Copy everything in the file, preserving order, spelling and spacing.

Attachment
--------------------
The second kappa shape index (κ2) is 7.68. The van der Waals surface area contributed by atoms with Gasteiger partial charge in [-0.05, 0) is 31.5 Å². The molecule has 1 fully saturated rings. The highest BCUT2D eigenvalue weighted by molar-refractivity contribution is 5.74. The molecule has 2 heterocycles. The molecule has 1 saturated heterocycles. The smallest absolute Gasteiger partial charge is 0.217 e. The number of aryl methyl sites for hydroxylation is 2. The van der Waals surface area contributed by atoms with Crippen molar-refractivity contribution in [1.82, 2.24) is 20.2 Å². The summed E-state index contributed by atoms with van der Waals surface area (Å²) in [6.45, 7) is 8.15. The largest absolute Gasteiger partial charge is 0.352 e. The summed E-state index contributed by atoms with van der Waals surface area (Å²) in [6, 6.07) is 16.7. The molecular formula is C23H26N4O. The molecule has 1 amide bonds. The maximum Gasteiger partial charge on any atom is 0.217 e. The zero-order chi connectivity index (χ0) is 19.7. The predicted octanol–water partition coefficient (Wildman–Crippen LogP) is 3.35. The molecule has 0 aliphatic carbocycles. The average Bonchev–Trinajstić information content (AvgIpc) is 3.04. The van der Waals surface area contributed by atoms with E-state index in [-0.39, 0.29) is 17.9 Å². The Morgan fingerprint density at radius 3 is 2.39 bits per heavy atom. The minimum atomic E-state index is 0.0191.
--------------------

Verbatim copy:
The second kappa shape index (κ2) is 7.68. The van der Waals surface area contributed by atoms with Gasteiger partial charge in [-0.05, 0) is 31.5 Å². The molecule has 1 fully saturated rings. The highest BCUT2D eigenvalue weighted by molar-refractivity contribution is 5.74. The molecule has 2 heterocycles. The molecule has 1 saturated heterocycles. The smallest absolute Gasteiger partial charge is 0.217 e. The number of aryl methyl sites for hydroxylation is 2. The van der Waals surface area contributed by atoms with Crippen molar-refractivity contribution in [1.82, 2.24) is 20.2 Å². The summed E-state index contributed by atoms with van der Waals surface area (Å²) in [6.45, 7) is 8.15. The largest absolute Gasteiger partial charge is 0.352 e. The summed E-state index contributed by atoms with van der Waals surface area (Å²) in [6, 6.07) is 16.7. The molecular formula is C23H26N4O. The molecule has 1 amide bonds. The maximum Gasteiger partial charge on any atom is 0.217 e. The zero-order chi connectivity index (χ0) is 19.7. The predicted octanol–water partition coefficient (Wildman–Crippen LogP) is 3.35. The molecule has 0 aliphatic carbocycles. The average Bonchev–Trinajstić information content (AvgIpc) is 3.04. The van der Waals surface area contributed by atoms with E-state index in [-0.39, 0.29) is 17.9 Å². The Morgan fingerprint density at radius 3 is 2.39 bits per heavy atom. The minimum atomic E-state index is 0.0191.